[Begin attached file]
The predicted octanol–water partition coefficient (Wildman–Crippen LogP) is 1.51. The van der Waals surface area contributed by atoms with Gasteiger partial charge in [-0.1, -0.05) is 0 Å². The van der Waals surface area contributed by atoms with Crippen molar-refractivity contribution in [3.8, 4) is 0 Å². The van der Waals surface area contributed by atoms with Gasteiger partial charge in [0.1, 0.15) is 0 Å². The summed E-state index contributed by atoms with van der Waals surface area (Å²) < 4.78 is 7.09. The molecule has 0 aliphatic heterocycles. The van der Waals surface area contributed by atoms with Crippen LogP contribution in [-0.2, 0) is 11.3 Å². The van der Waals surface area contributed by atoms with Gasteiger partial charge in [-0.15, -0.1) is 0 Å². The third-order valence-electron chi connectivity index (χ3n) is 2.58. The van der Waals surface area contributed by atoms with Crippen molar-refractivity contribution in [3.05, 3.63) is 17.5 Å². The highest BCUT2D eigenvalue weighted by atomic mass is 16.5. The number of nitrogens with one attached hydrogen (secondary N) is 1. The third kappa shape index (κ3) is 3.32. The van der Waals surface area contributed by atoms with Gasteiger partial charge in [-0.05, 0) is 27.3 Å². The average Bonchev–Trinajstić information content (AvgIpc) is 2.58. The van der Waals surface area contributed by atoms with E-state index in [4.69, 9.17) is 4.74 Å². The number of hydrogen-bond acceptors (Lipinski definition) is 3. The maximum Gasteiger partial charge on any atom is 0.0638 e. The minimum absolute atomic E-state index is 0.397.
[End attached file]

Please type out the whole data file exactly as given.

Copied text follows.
The predicted octanol–water partition coefficient (Wildman–Crippen LogP) is 1.51. The van der Waals surface area contributed by atoms with Gasteiger partial charge in [-0.1, -0.05) is 0 Å². The van der Waals surface area contributed by atoms with Crippen molar-refractivity contribution in [3.8, 4) is 0 Å². The van der Waals surface area contributed by atoms with Gasteiger partial charge in [0.1, 0.15) is 0 Å². The summed E-state index contributed by atoms with van der Waals surface area (Å²) < 4.78 is 7.09. The molecule has 0 aliphatic heterocycles. The van der Waals surface area contributed by atoms with Crippen LogP contribution in [-0.2, 0) is 11.3 Å². The van der Waals surface area contributed by atoms with Gasteiger partial charge in [-0.15, -0.1) is 0 Å². The third-order valence-electron chi connectivity index (χ3n) is 2.58. The van der Waals surface area contributed by atoms with Crippen molar-refractivity contribution in [3.05, 3.63) is 17.5 Å². The highest BCUT2D eigenvalue weighted by atomic mass is 16.5. The number of nitrogens with one attached hydrogen (secondary N) is 1. The third kappa shape index (κ3) is 3.32. The van der Waals surface area contributed by atoms with Gasteiger partial charge in [-0.05, 0) is 27.3 Å². The average Bonchev–Trinajstić information content (AvgIpc) is 2.58. The van der Waals surface area contributed by atoms with E-state index in [4.69, 9.17) is 4.74 Å². The number of hydrogen-bond acceptors (Lipinski definition) is 3. The maximum Gasteiger partial charge on any atom is 0.0638 e. The minimum absolute atomic E-state index is 0.397.